USA budget deal to boost military, infrastructure spending

Chuck Schumer Bob Casey

Meadows is bothered by a potential Senate deal that would increase spending caps allowing the size of government to grow by 13% and add to the deficit.

"This spending bill is a debt junkie's dream".

"I ran for office because I was very critical of President Obama's trillion-dollar deficits", the Kentucky senator said. Ryan hasn't scheduled House consideration, infuriating Democrats, but he said Friday, "We will focus on bringing that debate to this floor and finding a solution".

The Washington Post slammed the bipartisan budget deal, saying the plan denies reality.

Still, it represented a bitter defeat for Democrats who followed a risky strategy to use the party's leverage on the budget to address immigration and ended up scalded by last month's three-day government shutdown. "If we have to shut it down because the Democrats don't want safety. let's shut it down".

The spending bill passed by the House Tuesday would also fund the community health centers for two years.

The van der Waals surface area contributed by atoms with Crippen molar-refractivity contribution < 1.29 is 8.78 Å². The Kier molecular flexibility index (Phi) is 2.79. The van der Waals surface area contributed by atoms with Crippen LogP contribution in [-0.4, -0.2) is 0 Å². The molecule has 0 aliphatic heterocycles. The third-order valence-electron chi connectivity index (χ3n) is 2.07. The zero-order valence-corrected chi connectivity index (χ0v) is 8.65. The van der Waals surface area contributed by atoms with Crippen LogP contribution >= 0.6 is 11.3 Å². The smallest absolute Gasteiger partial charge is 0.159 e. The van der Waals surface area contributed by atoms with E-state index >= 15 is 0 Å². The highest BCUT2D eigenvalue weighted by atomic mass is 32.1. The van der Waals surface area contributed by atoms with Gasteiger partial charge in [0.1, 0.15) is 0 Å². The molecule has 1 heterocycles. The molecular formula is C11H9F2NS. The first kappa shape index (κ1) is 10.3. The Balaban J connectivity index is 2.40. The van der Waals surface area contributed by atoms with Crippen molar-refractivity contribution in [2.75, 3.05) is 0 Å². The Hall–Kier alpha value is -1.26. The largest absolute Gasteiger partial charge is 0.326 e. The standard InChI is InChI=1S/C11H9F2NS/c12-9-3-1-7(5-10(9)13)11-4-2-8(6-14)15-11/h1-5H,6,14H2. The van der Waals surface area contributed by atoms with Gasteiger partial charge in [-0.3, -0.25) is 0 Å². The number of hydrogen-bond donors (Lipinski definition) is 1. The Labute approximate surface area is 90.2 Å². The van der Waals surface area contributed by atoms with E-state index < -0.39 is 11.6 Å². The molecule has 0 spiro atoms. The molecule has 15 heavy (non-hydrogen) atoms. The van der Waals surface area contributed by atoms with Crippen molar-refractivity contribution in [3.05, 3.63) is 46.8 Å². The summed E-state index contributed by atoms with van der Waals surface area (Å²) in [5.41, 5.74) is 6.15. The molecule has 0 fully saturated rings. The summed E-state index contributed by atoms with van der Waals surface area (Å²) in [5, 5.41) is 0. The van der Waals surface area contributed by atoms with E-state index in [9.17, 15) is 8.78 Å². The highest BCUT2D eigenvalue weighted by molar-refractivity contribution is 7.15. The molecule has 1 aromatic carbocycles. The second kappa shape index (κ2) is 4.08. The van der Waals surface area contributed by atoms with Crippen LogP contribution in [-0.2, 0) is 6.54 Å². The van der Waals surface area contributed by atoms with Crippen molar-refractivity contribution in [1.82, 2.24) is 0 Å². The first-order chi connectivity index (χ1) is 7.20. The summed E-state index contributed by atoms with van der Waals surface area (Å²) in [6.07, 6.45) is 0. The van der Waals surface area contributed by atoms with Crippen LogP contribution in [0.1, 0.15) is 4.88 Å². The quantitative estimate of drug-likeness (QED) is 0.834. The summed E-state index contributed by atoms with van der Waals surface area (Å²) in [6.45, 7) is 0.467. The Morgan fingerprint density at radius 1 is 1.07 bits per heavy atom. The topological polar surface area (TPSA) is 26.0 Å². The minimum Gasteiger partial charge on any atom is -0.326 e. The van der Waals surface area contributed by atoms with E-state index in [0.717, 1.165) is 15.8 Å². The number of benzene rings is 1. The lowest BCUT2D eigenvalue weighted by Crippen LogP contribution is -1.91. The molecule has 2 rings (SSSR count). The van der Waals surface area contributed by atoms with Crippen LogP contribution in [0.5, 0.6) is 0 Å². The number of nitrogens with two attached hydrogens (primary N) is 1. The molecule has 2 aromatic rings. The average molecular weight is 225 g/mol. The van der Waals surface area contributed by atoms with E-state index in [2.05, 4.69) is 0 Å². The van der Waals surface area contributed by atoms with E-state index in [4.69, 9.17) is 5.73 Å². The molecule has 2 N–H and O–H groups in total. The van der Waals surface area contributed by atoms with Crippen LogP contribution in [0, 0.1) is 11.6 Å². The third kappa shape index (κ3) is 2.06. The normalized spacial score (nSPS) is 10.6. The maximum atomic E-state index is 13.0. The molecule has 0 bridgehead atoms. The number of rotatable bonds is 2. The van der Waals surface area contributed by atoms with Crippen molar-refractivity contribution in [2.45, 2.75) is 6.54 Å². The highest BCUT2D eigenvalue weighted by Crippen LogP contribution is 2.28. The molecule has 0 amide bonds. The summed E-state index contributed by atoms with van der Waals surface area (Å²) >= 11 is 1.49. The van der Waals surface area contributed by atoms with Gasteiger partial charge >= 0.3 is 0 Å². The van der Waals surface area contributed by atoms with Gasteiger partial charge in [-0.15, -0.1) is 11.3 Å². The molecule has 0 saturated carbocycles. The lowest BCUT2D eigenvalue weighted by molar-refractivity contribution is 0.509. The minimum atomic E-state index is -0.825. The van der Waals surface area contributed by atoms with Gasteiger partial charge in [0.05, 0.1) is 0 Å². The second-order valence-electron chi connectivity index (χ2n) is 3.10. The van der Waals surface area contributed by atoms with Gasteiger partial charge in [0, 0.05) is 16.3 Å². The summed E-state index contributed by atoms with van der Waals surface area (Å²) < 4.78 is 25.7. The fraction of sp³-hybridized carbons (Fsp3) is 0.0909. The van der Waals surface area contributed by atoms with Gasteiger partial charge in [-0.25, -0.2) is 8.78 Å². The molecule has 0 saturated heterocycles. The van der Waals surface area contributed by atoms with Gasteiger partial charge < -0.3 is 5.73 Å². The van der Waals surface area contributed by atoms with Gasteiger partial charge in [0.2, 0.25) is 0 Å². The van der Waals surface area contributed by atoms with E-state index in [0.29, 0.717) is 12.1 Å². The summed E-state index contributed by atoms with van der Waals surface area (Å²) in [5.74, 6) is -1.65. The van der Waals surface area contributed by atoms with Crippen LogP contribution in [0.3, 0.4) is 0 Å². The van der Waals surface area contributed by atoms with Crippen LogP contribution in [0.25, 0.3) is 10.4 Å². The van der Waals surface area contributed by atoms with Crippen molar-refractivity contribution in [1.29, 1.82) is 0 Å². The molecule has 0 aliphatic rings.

Congressional critics of the wall are offering only a fraction of the funding he is seeking and oppose his plan to end family-based immigration and birthright citizenship.

Mitch McConnell

Trump's tweets came after Republican Sen. John McCain of Arizona and Christopher A. Coons of Delaware.

President Donald Trump is making the case on Twitter for electing more Republicans to Congress after signing a $400 billion spending plan.

At a late afternoon meeting, House Democratic Leader Nancy Pelosi of California made it plain that she wasn't pressuring fellow Democrats to kill the bill, which is packed with money for party priorities like infrastructure, combating opioid abuse and help for college students.

The deal would pump $300 billion more into military and domestic programs.

Mitch McConnell (R-KY) and Chuck Schumer (D-NY) announced the spending deal that they had discussed yesterday.

Justin Amash points out that it is the biggest spending increase since 2009.

"This is a bad, bad, bad, bad. deal", Rep. Jim Jordan (R-Ohio) said.

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